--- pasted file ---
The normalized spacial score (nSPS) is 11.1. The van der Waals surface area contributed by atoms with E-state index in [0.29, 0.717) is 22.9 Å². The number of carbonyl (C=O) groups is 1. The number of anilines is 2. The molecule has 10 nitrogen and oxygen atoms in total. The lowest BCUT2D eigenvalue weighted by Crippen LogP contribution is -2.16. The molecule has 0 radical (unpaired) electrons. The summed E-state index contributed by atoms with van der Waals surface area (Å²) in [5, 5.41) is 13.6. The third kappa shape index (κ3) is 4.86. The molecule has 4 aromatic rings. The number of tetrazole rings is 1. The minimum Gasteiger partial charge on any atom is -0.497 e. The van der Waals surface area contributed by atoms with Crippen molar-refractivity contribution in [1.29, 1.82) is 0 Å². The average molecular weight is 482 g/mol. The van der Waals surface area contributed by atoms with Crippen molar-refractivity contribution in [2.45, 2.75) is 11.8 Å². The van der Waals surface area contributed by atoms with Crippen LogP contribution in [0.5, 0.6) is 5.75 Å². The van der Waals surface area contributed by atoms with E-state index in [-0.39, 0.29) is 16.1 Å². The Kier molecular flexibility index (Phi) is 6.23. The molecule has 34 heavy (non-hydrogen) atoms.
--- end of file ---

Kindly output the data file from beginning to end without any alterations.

The normalized spacial score (nSPS) is 11.1. The van der Waals surface area contributed by atoms with E-state index in [0.29, 0.717) is 22.9 Å². The number of carbonyl (C=O) groups is 1. The number of anilines is 2. The molecule has 10 nitrogen and oxygen atoms in total. The lowest BCUT2D eigenvalue weighted by Crippen LogP contribution is -2.16. The molecule has 0 radical (unpaired) electrons. The summed E-state index contributed by atoms with van der Waals surface area (Å²) in [5, 5.41) is 13.6. The third kappa shape index (κ3) is 4.86. The molecule has 4 aromatic rings. The number of tetrazole rings is 1. The minimum Gasteiger partial charge on any atom is -0.497 e. The van der Waals surface area contributed by atoms with Crippen molar-refractivity contribution in [1.29, 1.82) is 0 Å². The average molecular weight is 482 g/mol. The van der Waals surface area contributed by atoms with Crippen molar-refractivity contribution in [2.45, 2.75) is 11.8 Å². The van der Waals surface area contributed by atoms with Crippen LogP contribution in [0.5, 0.6) is 5.75 Å². The van der Waals surface area contributed by atoms with E-state index in [-0.39, 0.29) is 16.1 Å². The Kier molecular flexibility index (Phi) is 6.23. The molecule has 34 heavy (non-hydrogen) atoms.